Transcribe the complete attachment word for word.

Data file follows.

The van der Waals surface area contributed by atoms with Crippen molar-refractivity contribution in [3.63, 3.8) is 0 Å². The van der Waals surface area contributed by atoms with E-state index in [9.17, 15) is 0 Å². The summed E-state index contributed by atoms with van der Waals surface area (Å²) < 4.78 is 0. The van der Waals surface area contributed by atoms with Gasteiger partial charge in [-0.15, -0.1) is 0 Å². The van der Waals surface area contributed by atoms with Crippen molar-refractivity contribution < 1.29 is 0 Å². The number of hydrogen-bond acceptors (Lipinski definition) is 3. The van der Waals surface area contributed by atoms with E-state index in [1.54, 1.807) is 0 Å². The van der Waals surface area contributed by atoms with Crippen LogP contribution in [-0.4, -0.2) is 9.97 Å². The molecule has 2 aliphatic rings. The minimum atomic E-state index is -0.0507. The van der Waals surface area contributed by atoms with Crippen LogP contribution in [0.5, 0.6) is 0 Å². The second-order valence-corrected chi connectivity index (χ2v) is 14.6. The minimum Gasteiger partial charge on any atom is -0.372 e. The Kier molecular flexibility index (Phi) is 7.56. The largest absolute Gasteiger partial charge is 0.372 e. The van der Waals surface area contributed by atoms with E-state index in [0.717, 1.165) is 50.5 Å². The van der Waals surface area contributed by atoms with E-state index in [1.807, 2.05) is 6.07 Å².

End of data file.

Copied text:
The van der Waals surface area contributed by atoms with Crippen molar-refractivity contribution in [3.63, 3.8) is 0 Å². The van der Waals surface area contributed by atoms with E-state index in [9.17, 15) is 0 Å². The summed E-state index contributed by atoms with van der Waals surface area (Å²) < 4.78 is 0. The van der Waals surface area contributed by atoms with Gasteiger partial charge in [-0.15, -0.1) is 0 Å². The van der Waals surface area contributed by atoms with Crippen molar-refractivity contribution < 1.29 is 0 Å². The number of hydrogen-bond acceptors (Lipinski definition) is 3. The van der Waals surface area contributed by atoms with E-state index in [1.54, 1.807) is 0 Å². The van der Waals surface area contributed by atoms with Crippen LogP contribution in [-0.4, -0.2) is 9.97 Å². The molecule has 2 aliphatic rings. The minimum atomic E-state index is -0.0507. The van der Waals surface area contributed by atoms with Crippen LogP contribution in [0.5, 0.6) is 0 Å². The second-order valence-corrected chi connectivity index (χ2v) is 14.6. The minimum Gasteiger partial charge on any atom is -0.372 e. The Kier molecular flexibility index (Phi) is 7.56. The largest absolute Gasteiger partial charge is 0.372 e. The van der Waals surface area contributed by atoms with E-state index in [0.717, 1.165) is 50.5 Å². The van der Waals surface area contributed by atoms with E-state index in [1.807, 2.05) is 6.07 Å².